Armstrong, Andrea C., Slavery Revisited in Penal Plantation Labor (April 5, 2012). 35 Seattle University Law Review 835 (2012); Loyola University New Orleans College of Law Research Paper No. 2012-06. Available at SSRN: http://ssrn.com/abstract=2034915
The Thirteenth Amendment prohibits slavery and involuntary servitude, but contains an exception for convicted prisoners. Scholars who have interrogated the prisoner-labor exception have wrongly concluded that prisoners may constitutionally be subjected to slavery (not just involuntary servitude). Courts have simply construed prisoners’ laborcomplaints as involuntary servitude, failing to distinguish between the two concepts. Similarly, the public has failed to discuss the types of labor we expect from the incarcerated. The lack of attention to prison-created slavery is particularly problematic in the current economy. States, facing increasing budget deficits, are turning to inmatelabor to produce additional revenue, or at a minimum, offset the cost of imprisonment.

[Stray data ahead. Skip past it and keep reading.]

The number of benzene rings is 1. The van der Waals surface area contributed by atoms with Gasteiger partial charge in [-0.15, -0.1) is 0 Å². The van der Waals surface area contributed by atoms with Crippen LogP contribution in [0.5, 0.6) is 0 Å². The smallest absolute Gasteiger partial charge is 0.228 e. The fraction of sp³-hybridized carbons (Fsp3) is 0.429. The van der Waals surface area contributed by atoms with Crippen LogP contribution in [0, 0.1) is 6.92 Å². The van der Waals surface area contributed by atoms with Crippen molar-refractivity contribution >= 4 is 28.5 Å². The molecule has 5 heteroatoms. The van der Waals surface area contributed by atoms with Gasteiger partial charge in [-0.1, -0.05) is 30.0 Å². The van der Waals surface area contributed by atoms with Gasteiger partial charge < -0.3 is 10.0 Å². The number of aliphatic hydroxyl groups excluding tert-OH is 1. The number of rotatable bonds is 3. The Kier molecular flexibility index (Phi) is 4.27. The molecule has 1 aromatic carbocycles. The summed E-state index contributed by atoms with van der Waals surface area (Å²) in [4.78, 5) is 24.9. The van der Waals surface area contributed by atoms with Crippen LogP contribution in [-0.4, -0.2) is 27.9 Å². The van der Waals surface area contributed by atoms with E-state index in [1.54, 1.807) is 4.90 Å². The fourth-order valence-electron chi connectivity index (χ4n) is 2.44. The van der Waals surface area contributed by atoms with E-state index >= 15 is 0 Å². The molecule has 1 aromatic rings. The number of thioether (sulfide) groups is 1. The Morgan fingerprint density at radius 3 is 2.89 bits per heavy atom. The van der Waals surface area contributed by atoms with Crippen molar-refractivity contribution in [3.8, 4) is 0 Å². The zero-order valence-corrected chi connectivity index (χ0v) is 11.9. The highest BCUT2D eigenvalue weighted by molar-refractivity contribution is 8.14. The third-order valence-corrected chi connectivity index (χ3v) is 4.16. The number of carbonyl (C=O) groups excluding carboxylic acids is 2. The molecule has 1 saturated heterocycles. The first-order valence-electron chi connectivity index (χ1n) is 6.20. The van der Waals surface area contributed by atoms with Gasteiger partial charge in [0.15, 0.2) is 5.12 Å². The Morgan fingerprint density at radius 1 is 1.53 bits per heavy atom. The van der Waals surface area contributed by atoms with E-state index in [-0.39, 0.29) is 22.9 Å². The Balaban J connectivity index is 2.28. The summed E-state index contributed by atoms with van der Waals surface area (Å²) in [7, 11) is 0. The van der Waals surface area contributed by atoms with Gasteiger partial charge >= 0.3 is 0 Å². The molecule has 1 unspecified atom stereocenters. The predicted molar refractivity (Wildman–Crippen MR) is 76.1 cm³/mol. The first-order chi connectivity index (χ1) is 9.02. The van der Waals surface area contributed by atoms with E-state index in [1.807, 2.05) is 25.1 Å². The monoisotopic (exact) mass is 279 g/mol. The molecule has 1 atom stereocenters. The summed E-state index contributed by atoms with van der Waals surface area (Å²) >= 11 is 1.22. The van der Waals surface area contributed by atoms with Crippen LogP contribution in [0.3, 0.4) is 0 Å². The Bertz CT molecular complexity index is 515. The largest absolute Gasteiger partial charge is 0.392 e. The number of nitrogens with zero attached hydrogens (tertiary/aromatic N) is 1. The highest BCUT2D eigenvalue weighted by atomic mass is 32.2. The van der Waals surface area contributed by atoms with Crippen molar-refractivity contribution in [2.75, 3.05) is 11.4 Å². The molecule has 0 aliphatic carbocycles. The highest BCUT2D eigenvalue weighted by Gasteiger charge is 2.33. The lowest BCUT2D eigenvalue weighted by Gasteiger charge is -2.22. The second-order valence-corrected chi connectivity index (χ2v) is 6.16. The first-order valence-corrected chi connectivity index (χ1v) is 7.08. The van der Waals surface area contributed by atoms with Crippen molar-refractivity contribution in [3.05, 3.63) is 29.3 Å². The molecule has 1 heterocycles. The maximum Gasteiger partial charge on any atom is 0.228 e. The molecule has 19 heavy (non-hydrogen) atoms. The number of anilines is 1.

Based both upon the text and history of the Thirteenth Amendment, this article argues that prisoners may only be subjected to conditions approximating involuntary servitude. When a prisoner experiences “social death,” i.e. the chattelizing of a person through the ritual or symbolic social degradation and exclusion, the prisoner is subjected to constitutionally prohibited conditions approximating slavery. In addition, the imposition of slavery on prisoners constitutes “cruel and unusual punishment” under the Eighth Amendment. The article applies these concepts to the history and operation of a modern-day penal plantation, Louisiana State Penitentiary. Last, the article concludes that a broader public discussion of the re-creation of slavery behind prison walls can lead to other positive outcomes, including enhanced legitimacy of the criminal justice system.